These and other objects of this invention are achieved by'providing reading apparatus for a magnetic core memory consisting of two magnetic cores for a given group of columns of cores in the memory (preferably an even number of columns). These cores are biased to the low slope portion of their characteristic curve (preferably subsantially rectangular characteristics) which occurs in their saturated regions. Each of the column coils of the associated group of columns of cores is inductively lcoupled to the pair of cores. The coupling sense and the number of turns of the coupling is selected so that when a driving pulse is applied to any one of the column coils the pair of cores is driven to a high slope on their characteristic curves (region of low saturation). A reading coil is coupled to all the cores in a group of columns (instead of to all the cores in the memory) and also to the pair of cores. The coupling to the pair of cores is opposite, so that a drive caused by voltages induced in the reading coil drives both cores in opposite directions. The sense of the coupling of the reading coil to the group of core columns is such that a drive to any row coil alone will produce substantially no net voltage in the reading coil. An output coil is provided which also has opposite sense couplings on each pair of cores. Accordingly, a column coil drive to the pair of cores, being in the same direction for both cores, results in substantially no net output voltage in the output cores. A drive from the reading coil, however, in View ofthe manner of coupling, results in an output voltage in the output coil. l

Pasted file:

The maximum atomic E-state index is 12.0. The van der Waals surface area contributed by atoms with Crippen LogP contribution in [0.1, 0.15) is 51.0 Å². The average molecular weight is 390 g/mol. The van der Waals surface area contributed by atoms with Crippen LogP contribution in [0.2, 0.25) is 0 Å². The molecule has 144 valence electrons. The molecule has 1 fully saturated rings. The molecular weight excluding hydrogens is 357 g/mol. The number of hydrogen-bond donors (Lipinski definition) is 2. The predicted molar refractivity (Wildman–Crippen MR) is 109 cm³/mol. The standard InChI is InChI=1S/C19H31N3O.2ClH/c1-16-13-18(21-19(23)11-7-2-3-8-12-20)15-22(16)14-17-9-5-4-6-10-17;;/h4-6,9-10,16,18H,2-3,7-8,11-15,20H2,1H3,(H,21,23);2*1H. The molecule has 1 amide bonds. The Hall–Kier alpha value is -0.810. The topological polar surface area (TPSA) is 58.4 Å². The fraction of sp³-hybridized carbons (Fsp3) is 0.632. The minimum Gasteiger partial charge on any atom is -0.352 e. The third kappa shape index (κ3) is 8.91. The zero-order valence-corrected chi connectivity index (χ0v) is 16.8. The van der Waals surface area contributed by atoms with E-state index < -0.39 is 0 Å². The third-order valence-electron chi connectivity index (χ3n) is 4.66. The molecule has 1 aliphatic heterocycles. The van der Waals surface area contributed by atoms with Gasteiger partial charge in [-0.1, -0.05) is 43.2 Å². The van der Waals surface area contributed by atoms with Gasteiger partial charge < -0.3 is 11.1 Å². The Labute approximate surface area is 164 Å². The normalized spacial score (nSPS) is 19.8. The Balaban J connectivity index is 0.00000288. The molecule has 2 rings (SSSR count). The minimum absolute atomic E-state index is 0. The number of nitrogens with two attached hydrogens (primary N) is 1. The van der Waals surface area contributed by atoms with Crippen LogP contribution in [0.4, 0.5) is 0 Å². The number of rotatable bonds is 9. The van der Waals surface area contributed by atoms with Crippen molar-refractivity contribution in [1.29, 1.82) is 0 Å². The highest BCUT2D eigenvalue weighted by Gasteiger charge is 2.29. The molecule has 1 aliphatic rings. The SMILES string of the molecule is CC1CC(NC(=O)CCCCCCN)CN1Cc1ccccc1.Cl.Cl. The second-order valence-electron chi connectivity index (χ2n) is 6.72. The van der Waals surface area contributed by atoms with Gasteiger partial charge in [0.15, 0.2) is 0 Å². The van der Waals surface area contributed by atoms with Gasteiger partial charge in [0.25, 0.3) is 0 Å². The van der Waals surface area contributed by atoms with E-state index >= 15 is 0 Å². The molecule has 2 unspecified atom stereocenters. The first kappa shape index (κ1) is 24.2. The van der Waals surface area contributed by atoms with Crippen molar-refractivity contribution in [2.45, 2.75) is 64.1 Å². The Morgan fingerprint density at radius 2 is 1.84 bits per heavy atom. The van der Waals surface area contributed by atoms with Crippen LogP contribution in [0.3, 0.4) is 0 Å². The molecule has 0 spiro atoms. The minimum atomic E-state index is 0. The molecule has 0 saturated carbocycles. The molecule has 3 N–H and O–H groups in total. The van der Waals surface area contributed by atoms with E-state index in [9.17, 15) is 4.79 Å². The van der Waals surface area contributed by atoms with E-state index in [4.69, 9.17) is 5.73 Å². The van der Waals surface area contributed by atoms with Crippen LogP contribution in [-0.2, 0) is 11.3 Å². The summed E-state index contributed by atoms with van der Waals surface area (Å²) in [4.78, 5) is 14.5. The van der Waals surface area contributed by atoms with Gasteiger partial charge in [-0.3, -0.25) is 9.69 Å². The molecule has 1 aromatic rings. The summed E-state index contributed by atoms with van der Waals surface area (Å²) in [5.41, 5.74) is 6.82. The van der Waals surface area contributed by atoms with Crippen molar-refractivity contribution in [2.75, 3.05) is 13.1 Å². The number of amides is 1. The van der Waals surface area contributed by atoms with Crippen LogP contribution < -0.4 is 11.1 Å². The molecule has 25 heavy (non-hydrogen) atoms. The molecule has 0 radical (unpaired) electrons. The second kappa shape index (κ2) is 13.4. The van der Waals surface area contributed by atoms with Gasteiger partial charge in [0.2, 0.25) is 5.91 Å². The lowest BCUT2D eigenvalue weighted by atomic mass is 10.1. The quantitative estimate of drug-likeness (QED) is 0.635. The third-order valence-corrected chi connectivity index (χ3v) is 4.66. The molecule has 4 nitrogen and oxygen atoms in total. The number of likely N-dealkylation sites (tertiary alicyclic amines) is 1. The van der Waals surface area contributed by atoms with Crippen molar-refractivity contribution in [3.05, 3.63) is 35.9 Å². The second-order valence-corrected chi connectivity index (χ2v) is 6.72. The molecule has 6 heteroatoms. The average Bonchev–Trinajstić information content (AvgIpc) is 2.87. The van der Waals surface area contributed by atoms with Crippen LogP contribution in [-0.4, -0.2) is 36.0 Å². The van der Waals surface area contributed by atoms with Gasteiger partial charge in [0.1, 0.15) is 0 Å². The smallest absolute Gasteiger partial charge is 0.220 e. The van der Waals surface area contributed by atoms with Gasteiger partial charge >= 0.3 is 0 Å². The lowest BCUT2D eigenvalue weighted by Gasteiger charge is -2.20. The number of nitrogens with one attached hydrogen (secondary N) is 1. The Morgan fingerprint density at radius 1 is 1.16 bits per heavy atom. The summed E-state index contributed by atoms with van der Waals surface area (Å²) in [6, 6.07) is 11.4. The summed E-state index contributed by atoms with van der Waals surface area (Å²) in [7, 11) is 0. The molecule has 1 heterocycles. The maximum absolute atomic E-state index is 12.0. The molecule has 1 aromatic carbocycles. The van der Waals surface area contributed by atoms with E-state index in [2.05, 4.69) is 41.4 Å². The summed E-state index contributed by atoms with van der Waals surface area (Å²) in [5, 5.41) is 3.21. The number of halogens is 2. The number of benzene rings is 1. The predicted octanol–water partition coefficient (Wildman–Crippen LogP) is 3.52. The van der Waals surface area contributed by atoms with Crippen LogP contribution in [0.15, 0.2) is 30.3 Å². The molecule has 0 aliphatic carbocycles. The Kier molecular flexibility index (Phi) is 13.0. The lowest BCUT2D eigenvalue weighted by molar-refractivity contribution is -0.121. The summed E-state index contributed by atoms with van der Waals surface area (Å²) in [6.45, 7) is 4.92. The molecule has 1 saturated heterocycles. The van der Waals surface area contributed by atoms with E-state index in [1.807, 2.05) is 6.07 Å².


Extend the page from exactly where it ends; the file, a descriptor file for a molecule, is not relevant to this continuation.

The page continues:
The novel features that are considered characteristic of this invention are set forth with particularity in the appended claims. The invention, itself, both as to its organization and method of operation, as well as additional objects and advantages thereof, willbest `be under-` nection with the accompanying drawings, in which:

Figure 1 represents a core and its associated windings in a magnetic memory matrix.

Figure 2 represents a typical hysteresis characteristic shown for the purpose of assisting in the explanation herein.

Figure 3 represents typical wave shapes obtained in a reading coil in a matrix excited by long and short pulses.

Figure 4 represents the current waveforms required for operating a matrix in accordance with a preferred program embodying the invention.

Figure 5 represents a schematic diagram of an embodi ment of the invention.